Judging someone is easy. Understanding before contempt goes against our instincts.
I think many of us lack the impulse to sympathize with other’s choices before critiquing their lifestyle. Sure, they “may have had it coming for them” but self-righteous judgment doesn’t help with the healing process. There is not enough empathy in the world. Thankfully, The Diary of a Teenage Girl has more than enough to go around.
One must approach Marielle Heller’s directorial debut with one crucial pre-supposition: we need not condone someone’s actions in order to empathize with their situation. Diary Of A Teenage Girl will undoubtedly inspire controversy in conservative circles, but I believe there should be little cause for alarm.
Here’s the issue: Diary of a Teenage Girl is a film about an insecure adolescent who engages in a pedophilic relationship with her mom’s boyfriend who is middle-aged. It’s sick, perverse, and disturbing, yet portions of the film seem to normalize the behavior with a gloss of excitement and delight. As Heller’s Sundance hit begins, Minnie (Bel Powley in a star-making role), a fifteen-year old, is strutting excitedly in slow-motion as she is bathed in light from the warm sun. “I had sex today,” she says. Minnie has an extra skip in her step, but once we find out the details, we have an extra knot in our stomach. The only other film I know that deals with sexual abuse with this kind of unabashed exuberance is Greg Araki’s morally-divisive Mysterious Skin.
After going to the bar with Monroe (Alexander Skarsgard), her mom’s boyfriend, a sexual spark is ignited between the two. At first they have casual sex, but Minnie quickly becomes enchanted and obsessed. Monroe is clearly manipulating the girl. He is an evil bastard; there are no doubts about it. But because the film is firmly rooted in Minnie’s naïve perspective, he comes across as charming and charismatic.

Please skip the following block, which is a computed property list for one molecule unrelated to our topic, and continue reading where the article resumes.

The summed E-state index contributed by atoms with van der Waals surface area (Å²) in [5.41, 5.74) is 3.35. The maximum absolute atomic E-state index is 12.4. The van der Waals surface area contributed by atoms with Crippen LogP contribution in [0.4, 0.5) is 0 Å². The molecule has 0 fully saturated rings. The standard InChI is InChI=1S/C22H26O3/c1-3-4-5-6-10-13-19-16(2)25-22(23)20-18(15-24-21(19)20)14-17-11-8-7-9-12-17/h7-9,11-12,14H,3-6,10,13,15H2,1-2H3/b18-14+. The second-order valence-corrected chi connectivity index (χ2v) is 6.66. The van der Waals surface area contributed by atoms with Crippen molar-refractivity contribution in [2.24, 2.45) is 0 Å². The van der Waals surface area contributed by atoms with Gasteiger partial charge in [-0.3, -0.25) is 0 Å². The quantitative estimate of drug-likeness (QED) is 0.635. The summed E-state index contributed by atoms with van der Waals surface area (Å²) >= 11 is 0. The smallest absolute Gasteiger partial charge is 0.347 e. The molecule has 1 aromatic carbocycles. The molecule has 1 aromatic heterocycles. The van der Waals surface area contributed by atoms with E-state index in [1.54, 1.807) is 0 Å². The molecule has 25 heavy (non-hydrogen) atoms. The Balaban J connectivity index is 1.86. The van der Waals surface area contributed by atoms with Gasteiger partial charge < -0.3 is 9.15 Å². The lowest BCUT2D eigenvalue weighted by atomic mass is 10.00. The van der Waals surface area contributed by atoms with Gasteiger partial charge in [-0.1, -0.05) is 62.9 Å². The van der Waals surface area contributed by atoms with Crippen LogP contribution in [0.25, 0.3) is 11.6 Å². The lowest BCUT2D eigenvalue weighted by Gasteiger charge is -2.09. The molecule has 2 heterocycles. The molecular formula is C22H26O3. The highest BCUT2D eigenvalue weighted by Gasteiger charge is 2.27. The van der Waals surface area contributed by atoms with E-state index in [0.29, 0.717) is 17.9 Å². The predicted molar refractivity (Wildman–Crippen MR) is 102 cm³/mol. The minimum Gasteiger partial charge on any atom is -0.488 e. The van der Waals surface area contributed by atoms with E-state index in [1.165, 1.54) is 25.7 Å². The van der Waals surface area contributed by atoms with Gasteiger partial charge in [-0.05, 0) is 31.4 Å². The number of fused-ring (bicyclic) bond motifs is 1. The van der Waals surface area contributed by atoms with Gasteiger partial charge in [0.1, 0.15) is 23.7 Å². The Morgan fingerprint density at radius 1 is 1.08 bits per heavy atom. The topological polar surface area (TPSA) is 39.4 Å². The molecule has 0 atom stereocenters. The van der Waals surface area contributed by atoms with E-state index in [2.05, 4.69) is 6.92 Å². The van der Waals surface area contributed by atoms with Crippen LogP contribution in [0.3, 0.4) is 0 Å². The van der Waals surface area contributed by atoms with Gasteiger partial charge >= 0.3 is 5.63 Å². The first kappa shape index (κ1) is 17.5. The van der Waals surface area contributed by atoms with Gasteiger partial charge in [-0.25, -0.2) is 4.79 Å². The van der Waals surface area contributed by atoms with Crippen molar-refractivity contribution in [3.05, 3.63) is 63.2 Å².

The first act, which traces the building sexual-tension between Monroe and Minnie, is crucial to the film’s non-judgmental criticism–a paradoxical balance that is perfectly expressed. Minnie doesn’t feel loved by her mother (Kristen Wiig), who has recently lost her job and now spends her days boozing or snorting cocaine–sometimes both. Minnie is insecure about her body and craves fulfilment and love, an escape from her dysfunctional environment. Monroe is her savior. He makes her feel safe. He makes her feel loved. He sparks her sexual awakening.
It seems odd that a film with so much immorality would be so filled with stylistic whimsy and humorous quirks. Diary of a Teenage Girl veers into dark and edgy territory, yet its light, “Sundancey” touch is undeniable: the musical montages, the cartoon animations that come to life, and the off-beat sense of humor. The first-half is disturbingly glamorous, but as the fantasy withers, so too do the indie romance conventions.
Eventually, there is a heartbreaking volta: Minnie’s slow devolution has made her mother suspicious of her relationship with Monroe. Minnie has become increasingly co-dependent on drugs and sex. Tripping on acid while experiencing sensations of elevating over Monroe’s bed, Minnie crashes down as Monroe rolls on the ground with the concern that someone is watching them. We are frightened at Monroe’s pathetic fear and scared by how far Minnie has come from her innocent naivety.
Diary of a Teenage Girl made me queasy and uncomfortable. Mid-way through I wasn’t sure the graphic depictions of pedophilia were leading to an overarching point, but I still admired the stunning cinematography and set design, which recreates the 1970s with brownish earthy tones, and the incredible supporting cast (Kristen Wiig, Christopher Meloni), whose efficient performances do much with little. It’s only when I realized that the film was slowly developing a stark message–a critique of Minnie’s lifestyle and of some of the effects of 60s culture on 70s kids–that I became deeply invested in Minnie’s arc. The subjective narrative perspective, which at first was disturbing, becomes crucial to us being able to empathize and understand her behavior.
It’s by getting to know Minnie that we recognize the harmful effects of her poor lifestyle choices. Now imagine that The Diary of a Teenage Girl was immediately condescending to Minnie. Would the film’s unsettling tone be earned? Would her path to loving herself feel any deeper than a screenwriter’s self-righteous preaching? We judge Minnie because we feel for her, not because we have some moral high ground. Roger Ebert once said that the cinema is a “machine for empathy.” To extend the metaphor, The Diary of a Teenage Girl feels like a factory that produces empathy like iPhones. The pollution is enough to single-handedly cause climate change: a shift from our societal instinct to judge rather than empathize.